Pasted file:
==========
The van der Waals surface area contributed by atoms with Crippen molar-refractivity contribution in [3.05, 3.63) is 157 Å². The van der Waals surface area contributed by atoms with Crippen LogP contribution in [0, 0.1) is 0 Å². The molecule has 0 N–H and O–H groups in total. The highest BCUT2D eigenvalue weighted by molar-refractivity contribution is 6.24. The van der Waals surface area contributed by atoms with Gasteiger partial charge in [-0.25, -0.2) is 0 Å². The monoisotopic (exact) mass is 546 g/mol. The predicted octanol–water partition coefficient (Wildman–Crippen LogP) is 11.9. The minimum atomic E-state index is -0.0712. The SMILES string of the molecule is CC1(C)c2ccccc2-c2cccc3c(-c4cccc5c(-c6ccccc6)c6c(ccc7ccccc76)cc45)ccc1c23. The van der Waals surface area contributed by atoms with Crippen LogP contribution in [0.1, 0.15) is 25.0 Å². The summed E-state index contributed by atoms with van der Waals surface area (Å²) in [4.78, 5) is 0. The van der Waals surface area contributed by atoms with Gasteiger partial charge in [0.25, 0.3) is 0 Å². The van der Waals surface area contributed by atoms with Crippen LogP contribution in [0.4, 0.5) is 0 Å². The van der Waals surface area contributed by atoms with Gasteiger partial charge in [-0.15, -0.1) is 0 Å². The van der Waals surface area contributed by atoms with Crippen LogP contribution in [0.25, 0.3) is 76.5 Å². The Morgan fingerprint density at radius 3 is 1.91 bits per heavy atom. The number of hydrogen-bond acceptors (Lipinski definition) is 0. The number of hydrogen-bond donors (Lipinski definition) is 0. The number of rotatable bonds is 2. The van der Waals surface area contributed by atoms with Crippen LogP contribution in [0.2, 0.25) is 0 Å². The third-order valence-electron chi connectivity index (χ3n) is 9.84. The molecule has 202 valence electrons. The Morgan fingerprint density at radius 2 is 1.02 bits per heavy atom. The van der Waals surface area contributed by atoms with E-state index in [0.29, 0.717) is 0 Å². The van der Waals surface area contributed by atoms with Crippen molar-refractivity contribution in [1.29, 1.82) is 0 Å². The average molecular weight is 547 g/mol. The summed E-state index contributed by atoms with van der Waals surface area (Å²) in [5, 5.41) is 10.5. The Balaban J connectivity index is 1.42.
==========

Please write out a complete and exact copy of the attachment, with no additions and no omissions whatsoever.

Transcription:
The van der Waals surface area contributed by atoms with Crippen molar-refractivity contribution in [3.05, 3.63) is 157 Å². The van der Waals surface area contributed by atoms with Crippen LogP contribution in [0, 0.1) is 0 Å². The molecule has 0 N–H and O–H groups in total. The highest BCUT2D eigenvalue weighted by molar-refractivity contribution is 6.24. The van der Waals surface area contributed by atoms with Gasteiger partial charge in [-0.25, -0.2) is 0 Å². The monoisotopic (exact) mass is 546 g/mol. The predicted octanol–water partition coefficient (Wildman–Crippen LogP) is 11.9. The minimum atomic E-state index is -0.0712. The SMILES string of the molecule is CC1(C)c2ccccc2-c2cccc3c(-c4cccc5c(-c6ccccc6)c6c(ccc7ccccc76)cc45)ccc1c23. The van der Waals surface area contributed by atoms with Crippen LogP contribution in [0.1, 0.15) is 25.0 Å². The summed E-state index contributed by atoms with van der Waals surface area (Å²) in [4.78, 5) is 0. The van der Waals surface area contributed by atoms with Gasteiger partial charge in [0.25, 0.3) is 0 Å². The van der Waals surface area contributed by atoms with Crippen LogP contribution in [0.4, 0.5) is 0 Å². The van der Waals surface area contributed by atoms with Gasteiger partial charge in [-0.15, -0.1) is 0 Å². The van der Waals surface area contributed by atoms with Crippen LogP contribution in [0.25, 0.3) is 76.5 Å². The Morgan fingerprint density at radius 3 is 1.91 bits per heavy atom. The number of hydrogen-bond acceptors (Lipinski definition) is 0. The number of hydrogen-bond donors (Lipinski definition) is 0. The number of rotatable bonds is 2. The van der Waals surface area contributed by atoms with Crippen LogP contribution in [0.2, 0.25) is 0 Å². The third-order valence-electron chi connectivity index (χ3n) is 9.84. The molecule has 202 valence electrons. The Morgan fingerprint density at radius 2 is 1.02 bits per heavy atom. The van der Waals surface area contributed by atoms with E-state index in [0.29, 0.717) is 0 Å². The van der Waals surface area contributed by atoms with Crippen molar-refractivity contribution in [1.29, 1.82) is 0 Å². The average molecular weight is 547 g/mol. The summed E-state index contributed by atoms with van der Waals surface area (Å²) in [5, 5.41) is 10.5. The Balaban J connectivity index is 1.42.